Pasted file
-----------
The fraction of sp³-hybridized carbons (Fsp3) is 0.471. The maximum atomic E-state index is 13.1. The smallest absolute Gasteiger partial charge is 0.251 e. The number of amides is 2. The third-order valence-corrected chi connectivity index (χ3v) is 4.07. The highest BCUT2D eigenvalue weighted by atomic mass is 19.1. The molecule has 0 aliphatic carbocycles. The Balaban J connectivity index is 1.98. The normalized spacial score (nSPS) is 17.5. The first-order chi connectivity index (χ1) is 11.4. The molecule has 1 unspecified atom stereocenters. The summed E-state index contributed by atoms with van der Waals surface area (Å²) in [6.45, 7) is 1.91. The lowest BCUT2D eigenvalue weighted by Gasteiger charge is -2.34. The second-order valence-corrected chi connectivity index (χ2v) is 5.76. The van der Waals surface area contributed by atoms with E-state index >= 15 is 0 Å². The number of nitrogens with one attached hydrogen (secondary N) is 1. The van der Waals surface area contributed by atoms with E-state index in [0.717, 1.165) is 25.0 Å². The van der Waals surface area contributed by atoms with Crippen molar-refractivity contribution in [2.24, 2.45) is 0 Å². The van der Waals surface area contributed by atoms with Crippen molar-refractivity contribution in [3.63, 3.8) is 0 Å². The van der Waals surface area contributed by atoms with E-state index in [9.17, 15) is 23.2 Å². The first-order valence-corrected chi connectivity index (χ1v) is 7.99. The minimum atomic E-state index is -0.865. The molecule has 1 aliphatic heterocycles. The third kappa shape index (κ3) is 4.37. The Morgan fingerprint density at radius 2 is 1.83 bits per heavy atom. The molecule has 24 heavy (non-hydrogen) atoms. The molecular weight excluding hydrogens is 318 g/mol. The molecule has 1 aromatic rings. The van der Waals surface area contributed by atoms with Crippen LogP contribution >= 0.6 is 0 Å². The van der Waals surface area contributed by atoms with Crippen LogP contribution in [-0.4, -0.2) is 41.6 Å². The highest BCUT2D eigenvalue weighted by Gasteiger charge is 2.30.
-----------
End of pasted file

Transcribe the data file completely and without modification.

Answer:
The fraction of sp³-hybridized carbons (Fsp3) is 0.471. The maximum atomic E-state index is 13.1. The smallest absolute Gasteiger partial charge is 0.251 e. The number of amides is 2. The third-order valence-corrected chi connectivity index (χ3v) is 4.07. The highest BCUT2D eigenvalue weighted by atomic mass is 19.1. The molecule has 0 aliphatic carbocycles. The Balaban J connectivity index is 1.98. The normalized spacial score (nSPS) is 17.5. The first-order chi connectivity index (χ1) is 11.4. The molecule has 1 unspecified atom stereocenters. The summed E-state index contributed by atoms with van der Waals surface area (Å²) in [6.45, 7) is 1.91. The lowest BCUT2D eigenvalue weighted by Gasteiger charge is -2.34. The second-order valence-corrected chi connectivity index (χ2v) is 5.76. The van der Waals surface area contributed by atoms with E-state index >= 15 is 0 Å². The number of nitrogens with one attached hydrogen (secondary N) is 1. The van der Waals surface area contributed by atoms with E-state index in [0.717, 1.165) is 25.0 Å². The van der Waals surface area contributed by atoms with Crippen molar-refractivity contribution in [2.24, 2.45) is 0 Å². The van der Waals surface area contributed by atoms with Crippen molar-refractivity contribution in [3.63, 3.8) is 0 Å². The van der Waals surface area contributed by atoms with E-state index in [9.17, 15) is 23.2 Å². The first-order valence-corrected chi connectivity index (χ1v) is 7.99. The minimum atomic E-state index is -0.865. The molecule has 1 aliphatic heterocycles. The third kappa shape index (κ3) is 4.37. The Morgan fingerprint density at radius 2 is 1.83 bits per heavy atom. The molecule has 24 heavy (non-hydrogen) atoms. The molecular weight excluding hydrogens is 318 g/mol. The molecule has 1 aromatic rings. The van der Waals surface area contributed by atoms with Crippen LogP contribution >= 0.6 is 0 Å². The van der Waals surface area contributed by atoms with Crippen LogP contribution in [-0.4, -0.2) is 41.6 Å². The highest BCUT2D eigenvalue weighted by Gasteiger charge is 2.30.